A hard-line stance toward demobilized Colombian rebels helped conservative presidential candidate Ivan Duque mount a formidable lead in Sunday’s election, though not enough to avoid a runoff in June.
Duque, a former senator backed by former President Alvaro Uribe, was expected to face leftist former guerrilla and ex-Bogota Mayor Gustavo Petro in a second round of voting June 17 to determine who would capture the presidency. The two men represent opposite views of a landmark 2016 peace agreement between the Colombian government and the rebel group known as the Revolutionary Armed Forces of Colombia, or FARC.
In addition to addressing the already shaky peace agreement, the next president will face challenges including corruption, crime and economic development.
With nearly all ballots counted, Duque was leading the race with 39% of the vote, short of the 50% plus one needed to avoid a runoff, according to early results. Petro was in second place with 25% of the vote, narrowly ahead of third-place finisher Sergio Fajardo, the former mayor of Medellin, who received 24%.
Duque and Petro appeared headed for a high-stakes runoff that will present voters with stark alternatives. The future of the already shaky peace accord with FARC rebels signed in 2016 could hang in the balance as Duque has proposed changes to provisions of the deal that demobilized rebel leaders have said are unacceptable, while Petro supports the agreement.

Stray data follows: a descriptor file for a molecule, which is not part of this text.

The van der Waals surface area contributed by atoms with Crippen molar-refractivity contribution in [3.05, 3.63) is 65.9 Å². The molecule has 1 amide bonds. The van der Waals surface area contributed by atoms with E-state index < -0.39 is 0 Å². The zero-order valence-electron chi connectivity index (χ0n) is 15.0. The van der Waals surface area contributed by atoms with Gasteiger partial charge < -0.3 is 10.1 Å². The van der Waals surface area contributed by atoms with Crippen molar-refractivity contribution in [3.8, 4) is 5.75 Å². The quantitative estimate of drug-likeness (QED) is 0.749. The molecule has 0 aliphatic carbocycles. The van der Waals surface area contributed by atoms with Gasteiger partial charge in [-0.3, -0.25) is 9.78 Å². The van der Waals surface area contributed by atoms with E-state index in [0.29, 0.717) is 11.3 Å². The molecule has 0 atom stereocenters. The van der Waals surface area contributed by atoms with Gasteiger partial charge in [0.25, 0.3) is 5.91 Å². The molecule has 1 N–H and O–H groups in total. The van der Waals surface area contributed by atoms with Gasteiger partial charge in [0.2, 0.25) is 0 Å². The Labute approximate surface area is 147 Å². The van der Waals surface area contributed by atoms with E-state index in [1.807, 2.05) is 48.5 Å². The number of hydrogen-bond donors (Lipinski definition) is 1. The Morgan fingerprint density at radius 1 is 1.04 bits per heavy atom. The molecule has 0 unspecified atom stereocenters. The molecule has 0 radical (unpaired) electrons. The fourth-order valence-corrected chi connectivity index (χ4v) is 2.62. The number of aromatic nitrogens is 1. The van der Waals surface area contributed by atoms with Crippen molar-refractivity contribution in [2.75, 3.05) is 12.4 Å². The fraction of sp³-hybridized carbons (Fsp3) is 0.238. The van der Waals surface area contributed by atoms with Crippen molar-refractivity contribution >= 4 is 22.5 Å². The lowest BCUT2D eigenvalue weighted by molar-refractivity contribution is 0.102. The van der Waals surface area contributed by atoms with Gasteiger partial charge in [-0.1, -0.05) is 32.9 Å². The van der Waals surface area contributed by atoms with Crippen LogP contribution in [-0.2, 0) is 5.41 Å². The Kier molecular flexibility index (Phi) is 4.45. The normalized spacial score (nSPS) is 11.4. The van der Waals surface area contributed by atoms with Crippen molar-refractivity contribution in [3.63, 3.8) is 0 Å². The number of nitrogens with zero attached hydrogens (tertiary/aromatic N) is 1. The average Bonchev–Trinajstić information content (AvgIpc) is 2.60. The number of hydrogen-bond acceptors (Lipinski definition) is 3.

Sunday’s turnout was on track to surpass 50%, exceeding the 2014 election’s first round when only 40% of eligible voters cast ballots in a contest ultimately won by Juan Manuel Santos. Turnout at the Corferias convention center complex, Bogota’s largest polling place, was described by officials as “massive.”
Duque is a 41-year-old economist with graduate degrees in economics and public administration from Georgetown University and American University. In addition to changes to the 2016 peace accord to require ex-combatants to serve jail terms for heinous crimes, he promised economic measures to restart the sluggish Colombian economy.
The peace accord with FARC brought an end to a 52-year-old civil conflict, with about 7,700 rebels laying down their arms. The rebels were guaranteed 10 seats in Congress, economic incentives and light maximum sentences for war crimes. Colombia has seen a sharp drop in homicides and kidnappings since negotiations began in 2012.
But the deal was opposed by many Colombians as too generous to the rebels, and it was narrowly rejected in an October 2016 plebiscite. Santos subsequently ramrodded the deal through Congress, earning a Nobel Peace Prize and international kudos but deep unpopularity on his home turf.
Rosario Villaveces, a graphic designer in Bogota, said she voted for Duque in large part because of the peace deal changes he promised.
“I agree that there should be amendments to make it more fair, that they pay for the crimes they committed, that their actions have consequences,” said Villaveces, 58. “Now, that’s not so clear.”